HDV Belle Cousine

Hyde de Villaine

Los Carneros
Hyde de Villaine (HdV) Belle Cousine is a Merlot and Cabernet Sauvignon blend from 22-year-old vines planted on the eastern edge of the Carneros District. Its name is a reference to Pamela Fairbanks de Villaine, Larry Hyde’s lovely cousin. It is Pamela who brings these visionary viticultural families from Burgundy and the Carneros region of Napa Valley together to make wines that express the character of place, with the rare minerality so dear to the Burgundian palate • Hyde Vineyard, at the eastern edge of Los Carneros District o Appellation: Los Carneros, Napa Valley o Size: 5.87 acres o Vine Age: 14 to 30 years o Soil: Shallow loam over clay hardpan o Exposure: South by southeast • Vintage Report o The drought cycle that started in 2012 continued in 2015. As a result, we experienced a warm dry winter and an early start of the vegetative cycle with bud break in February. In May, unseasonably cool weather caused poor pollination, resulting in concentrated fruit due to millerandage—small, seedless berries amid a few normal berries, creating the intensity and complexity in the juice. The summer was hot overall at Hyde Vineyard. Thanks to a few cool days in early August, the growing season was extended, allowing the grapes to reach great maturity. o Harvest Date(s): September 12 (Merlot); September 15 (Cabernet Sauvignon) • Vinification o Barrel Aging: 22 months; 30% new French oak o Bottled: July 31, 2017; unfined and unfiltered • Technical Information o Varietal Composition: 53% Merlot, 47% Cabernet Sauvignon o Production (in cases): 554 cases (9L) o Alcohol: 14.5% • Tasting Notes o Perfumed lilac and lavender unfold into brush-strokes of black cherry and fresh cassis bud. Intricate and concentrated flavors of red currant, dill, and a hint of cola dance across the tongue. Provencal spices and green olive add to the depth and complexity. Full, velvety tannins are accented by the freshness of the acidity and minerality. Patience will be rewarded; this wine promises to have long-term aging potential.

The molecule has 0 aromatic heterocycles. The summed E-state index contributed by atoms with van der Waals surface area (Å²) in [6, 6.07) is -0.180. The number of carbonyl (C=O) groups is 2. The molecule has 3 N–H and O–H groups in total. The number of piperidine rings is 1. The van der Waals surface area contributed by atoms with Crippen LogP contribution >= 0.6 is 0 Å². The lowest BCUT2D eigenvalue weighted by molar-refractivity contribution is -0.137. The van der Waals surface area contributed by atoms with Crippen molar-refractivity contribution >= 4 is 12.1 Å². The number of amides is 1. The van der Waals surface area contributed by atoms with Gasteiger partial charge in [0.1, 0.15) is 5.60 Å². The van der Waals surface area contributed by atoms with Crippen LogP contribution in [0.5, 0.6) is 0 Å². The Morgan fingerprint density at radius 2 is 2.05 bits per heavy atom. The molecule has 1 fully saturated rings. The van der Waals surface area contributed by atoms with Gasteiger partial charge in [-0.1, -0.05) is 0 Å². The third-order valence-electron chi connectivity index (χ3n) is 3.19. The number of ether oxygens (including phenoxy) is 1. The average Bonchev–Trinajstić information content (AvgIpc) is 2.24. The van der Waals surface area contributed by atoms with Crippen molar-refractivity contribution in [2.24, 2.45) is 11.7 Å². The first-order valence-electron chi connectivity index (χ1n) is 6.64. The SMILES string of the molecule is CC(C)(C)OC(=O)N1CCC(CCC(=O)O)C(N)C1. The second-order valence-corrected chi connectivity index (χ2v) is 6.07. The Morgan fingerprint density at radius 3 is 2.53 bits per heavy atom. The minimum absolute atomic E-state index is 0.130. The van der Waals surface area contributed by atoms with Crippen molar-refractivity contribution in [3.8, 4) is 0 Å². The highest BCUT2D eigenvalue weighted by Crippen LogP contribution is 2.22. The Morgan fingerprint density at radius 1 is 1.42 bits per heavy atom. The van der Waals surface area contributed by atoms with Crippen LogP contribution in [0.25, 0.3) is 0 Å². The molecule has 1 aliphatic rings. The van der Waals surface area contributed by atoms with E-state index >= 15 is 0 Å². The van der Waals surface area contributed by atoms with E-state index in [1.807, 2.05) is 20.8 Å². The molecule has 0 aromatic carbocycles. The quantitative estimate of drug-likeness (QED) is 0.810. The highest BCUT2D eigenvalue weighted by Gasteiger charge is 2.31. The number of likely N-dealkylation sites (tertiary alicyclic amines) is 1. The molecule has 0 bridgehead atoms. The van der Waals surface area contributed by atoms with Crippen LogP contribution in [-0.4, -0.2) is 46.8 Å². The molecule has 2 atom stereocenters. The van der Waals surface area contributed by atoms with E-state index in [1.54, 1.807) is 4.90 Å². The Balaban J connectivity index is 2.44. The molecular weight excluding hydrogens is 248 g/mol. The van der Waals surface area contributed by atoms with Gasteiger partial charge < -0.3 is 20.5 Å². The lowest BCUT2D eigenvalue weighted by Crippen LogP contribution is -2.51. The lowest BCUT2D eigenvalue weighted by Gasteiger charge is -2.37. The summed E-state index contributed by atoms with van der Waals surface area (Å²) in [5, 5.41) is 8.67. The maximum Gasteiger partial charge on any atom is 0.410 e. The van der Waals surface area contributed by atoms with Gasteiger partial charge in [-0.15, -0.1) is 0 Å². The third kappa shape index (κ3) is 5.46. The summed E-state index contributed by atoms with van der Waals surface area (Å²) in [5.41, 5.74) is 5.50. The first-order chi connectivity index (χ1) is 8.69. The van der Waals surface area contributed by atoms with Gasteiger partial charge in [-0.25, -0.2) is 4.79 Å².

Merlot, Cabernet Sauvignon
Add to shopping cart


California is the largest and most important wine region in the USA. It accounts for the southern two-thirds (850 miles or 1370 kilometers) of the country's west coast. (Oregon and Washington make up the rest.) The state also spans almost ten degrees of latitude. With mountains, valleys, plains and plateaux, California's topography is as complex as its climate, offering winegrowers a bewildering choice of terroir.

Californian wines only rose to global renown in the past few decades (notably after the Paris Judgment of 1976). However the state's viticultural history dates back more than 200 years. European vines were first planted here in the 18th Century, as settlers and missionaries made their way up and down the west coast. They brought with them the Mission grape – the vinifera variety also instrumental in establishing viniculture in Central and South America. Although very few Mission vines are to be found in California today, it remains a cornerstone of Californian wine.